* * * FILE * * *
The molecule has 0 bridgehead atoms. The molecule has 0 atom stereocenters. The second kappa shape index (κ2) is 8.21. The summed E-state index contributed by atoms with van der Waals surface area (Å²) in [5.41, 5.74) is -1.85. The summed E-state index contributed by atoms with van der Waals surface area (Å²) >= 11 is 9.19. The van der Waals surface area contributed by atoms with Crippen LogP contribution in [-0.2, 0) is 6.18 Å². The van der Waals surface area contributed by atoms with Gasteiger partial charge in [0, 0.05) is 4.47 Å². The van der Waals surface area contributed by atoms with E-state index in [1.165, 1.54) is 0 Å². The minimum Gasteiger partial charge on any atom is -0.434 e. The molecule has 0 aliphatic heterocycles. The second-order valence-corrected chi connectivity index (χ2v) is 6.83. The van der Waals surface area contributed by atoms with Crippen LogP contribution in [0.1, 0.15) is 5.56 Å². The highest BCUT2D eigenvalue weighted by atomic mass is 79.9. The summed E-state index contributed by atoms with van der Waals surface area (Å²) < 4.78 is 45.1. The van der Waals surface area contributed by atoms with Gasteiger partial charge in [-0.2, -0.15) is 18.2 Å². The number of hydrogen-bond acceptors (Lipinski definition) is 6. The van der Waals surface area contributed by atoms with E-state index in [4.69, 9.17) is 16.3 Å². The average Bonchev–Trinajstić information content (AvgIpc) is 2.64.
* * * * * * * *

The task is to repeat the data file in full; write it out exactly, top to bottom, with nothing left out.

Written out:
The molecule has 0 bridgehead atoms. The molecule has 0 atom stereocenters. The second kappa shape index (κ2) is 8.21. The summed E-state index contributed by atoms with van der Waals surface area (Å²) in [5.41, 5.74) is -1.85. The summed E-state index contributed by atoms with van der Waals surface area (Å²) >= 11 is 9.19. The van der Waals surface area contributed by atoms with Crippen LogP contribution in [-0.2, 0) is 6.18 Å². The van der Waals surface area contributed by atoms with Gasteiger partial charge in [0, 0.05) is 4.47 Å². The van der Waals surface area contributed by atoms with E-state index in [1.165, 1.54) is 0 Å². The minimum Gasteiger partial charge on any atom is -0.434 e. The molecule has 0 aliphatic heterocycles. The second-order valence-corrected chi connectivity index (χ2v) is 6.83. The van der Waals surface area contributed by atoms with Crippen LogP contribution in [0.1, 0.15) is 5.56 Å². The highest BCUT2D eigenvalue weighted by atomic mass is 79.9. The summed E-state index contributed by atoms with van der Waals surface area (Å²) < 4.78 is 45.1. The van der Waals surface area contributed by atoms with Gasteiger partial charge in [-0.2, -0.15) is 18.2 Å². The number of hydrogen-bond acceptors (Lipinski definition) is 6. The van der Waals surface area contributed by atoms with E-state index in [4.69, 9.17) is 16.3 Å². The average Bonchev–Trinajstić information content (AvgIpc) is 2.64.